Updated on Oct 5, 2021
The world of business functions on the survival of the fittest trait very seriously in today’s time. Adhering to the same philosophy, B-school aspirants like to be well-prepared. This is why having a plan of action counts for GMAT.
If you’re someone who is beginning to brush up your GMAT preparation eight weeks before the actual exam, this article will help you reach your desired goal.
GMAT test-takers with a study planner ideally dedicate about eight weeks to six months to prepare for the GMAT, based on their preferred study schedule and lifestyle. Although, if you plan to invest eight weeks to prepare yourself, let us walk you through one of the most effective ways to cover all GMAT topics to achieve a good score on the test.
Starting with Week ONE to EIGHT, bookmark this ultimate GMAT 8 week preparation plan of action -
Week 1: Understand the GMAT paper pattern, list out important study topics. Brush upon basics and read newspapers.
Week 2: Focus on preparing for Verbal Reasoning, Quantitative Reasoning and learn to compose a well-written essay.
Week 3: Include Integrated Reasoning in your study plan. Engage in using Yocket flashcards and work on your weaknesses.
Week 4: Complete your Quantitative preparation. Work upon your IR skills and its challenges.
Week 5: Focus on solving complete practice papers and resolve your weaknesses.
Week 6: Make a note of areas that are still holding you back and take up a 360' revision of the GMAT paper.
Week 7: Create an examination like ambience and resolve questions. Learn to use the online whiteboard tool. Check your progress.
Week 8: Follow a therapeutic schedule and keep calm. Gain clarity on your test day decisions. Organise your test essentials and tick-off your preparation checklist.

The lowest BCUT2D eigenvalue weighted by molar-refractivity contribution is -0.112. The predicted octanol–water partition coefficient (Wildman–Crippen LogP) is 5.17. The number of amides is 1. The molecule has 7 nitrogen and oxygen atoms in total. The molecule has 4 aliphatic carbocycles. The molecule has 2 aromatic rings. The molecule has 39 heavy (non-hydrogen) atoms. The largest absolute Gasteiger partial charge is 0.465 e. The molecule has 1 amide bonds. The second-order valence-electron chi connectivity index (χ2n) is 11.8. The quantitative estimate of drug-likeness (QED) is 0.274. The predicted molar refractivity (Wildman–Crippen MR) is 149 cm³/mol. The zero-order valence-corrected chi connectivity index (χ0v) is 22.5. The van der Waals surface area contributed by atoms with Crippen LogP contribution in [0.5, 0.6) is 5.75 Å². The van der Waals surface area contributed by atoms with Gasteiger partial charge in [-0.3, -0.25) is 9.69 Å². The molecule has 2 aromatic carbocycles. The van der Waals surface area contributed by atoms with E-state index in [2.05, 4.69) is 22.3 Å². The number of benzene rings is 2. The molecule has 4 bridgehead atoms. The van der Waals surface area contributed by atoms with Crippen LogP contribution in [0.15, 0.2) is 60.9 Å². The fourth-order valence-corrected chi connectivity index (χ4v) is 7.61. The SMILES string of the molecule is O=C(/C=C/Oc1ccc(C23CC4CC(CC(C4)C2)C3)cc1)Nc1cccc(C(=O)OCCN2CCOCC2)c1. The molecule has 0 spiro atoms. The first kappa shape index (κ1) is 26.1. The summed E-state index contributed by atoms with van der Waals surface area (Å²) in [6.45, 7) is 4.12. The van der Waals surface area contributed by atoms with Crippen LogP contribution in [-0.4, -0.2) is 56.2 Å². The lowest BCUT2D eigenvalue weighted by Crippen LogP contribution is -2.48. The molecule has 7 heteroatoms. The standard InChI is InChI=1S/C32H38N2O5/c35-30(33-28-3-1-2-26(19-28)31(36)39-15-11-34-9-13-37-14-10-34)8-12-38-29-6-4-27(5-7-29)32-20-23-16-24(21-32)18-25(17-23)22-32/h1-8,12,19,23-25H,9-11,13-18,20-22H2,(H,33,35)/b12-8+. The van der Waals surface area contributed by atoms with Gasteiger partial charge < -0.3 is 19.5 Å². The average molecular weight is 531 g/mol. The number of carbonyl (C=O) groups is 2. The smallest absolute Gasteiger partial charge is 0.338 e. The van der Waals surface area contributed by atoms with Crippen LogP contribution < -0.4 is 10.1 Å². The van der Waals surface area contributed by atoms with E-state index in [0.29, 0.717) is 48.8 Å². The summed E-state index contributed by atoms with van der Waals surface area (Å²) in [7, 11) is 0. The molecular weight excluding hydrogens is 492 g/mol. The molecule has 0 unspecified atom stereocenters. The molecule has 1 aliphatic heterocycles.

The Ignitor: Establish a strong footing on the GMAT test
Your first step towards the GMAT examination is to thoroughly understand the paper pattern, the GMAT subjects to prepare for, the sections of Verbal Reasoning, Quantitative Reasoning, Integrated Reasoning and Analytical Writing. Closely understand the question paper scheme and formulate your strategy to answer.
What would you do in the 1st week of your GMAT preparation?
Learn the paper pattern.
Pick up on all your secondary high school texts to rekindle your basics in Mathematics and English.
Start brushing your English grammar.
In the first week, start experimenting with solving one type of GMAT problem, questions etc.
Start maintaining a record of formulas you’re using on a daily basis.
Watch two GMAT explanation videos of Verbal and Quantitative every day throughout the week.
As you engage in solving problems, make sure that you are solving a mix of questions rather than sticking to the ones you’re comfortable with.
Conduct brief research about the topics and kinds of Analytical Writing essays that have been previously posed.
What would you want to achieve by the end of week 1?
Make sure that by the end of week one - you’ve solved at least about 40 different types of Quantitative Reasoning questions, 15 types of IR questions and engaged in at least 25 Reading comprehension questions.
You should have also acquainted yourself with the Analytical Writing question types in the first week.
ASK YOUR QUESTIONS: Post your GMAT prep queries on our buzzing community forum
Break it to make it! - Divide the paper and learn
By the second week of your preparation you are expected to be familiar with the question types so as to be on track with a study schedule. Streamline these factors to devise your week to rigorously prepare for Verbal Reasoning and Quantitative Reasoning.
What would you do in the 2nd week of your GMAT preparation?
Break the day into two parts, the first half for Quantitative questions and the second for Verbal.
Take a test by the end of the week to mark your progress in both of these sections.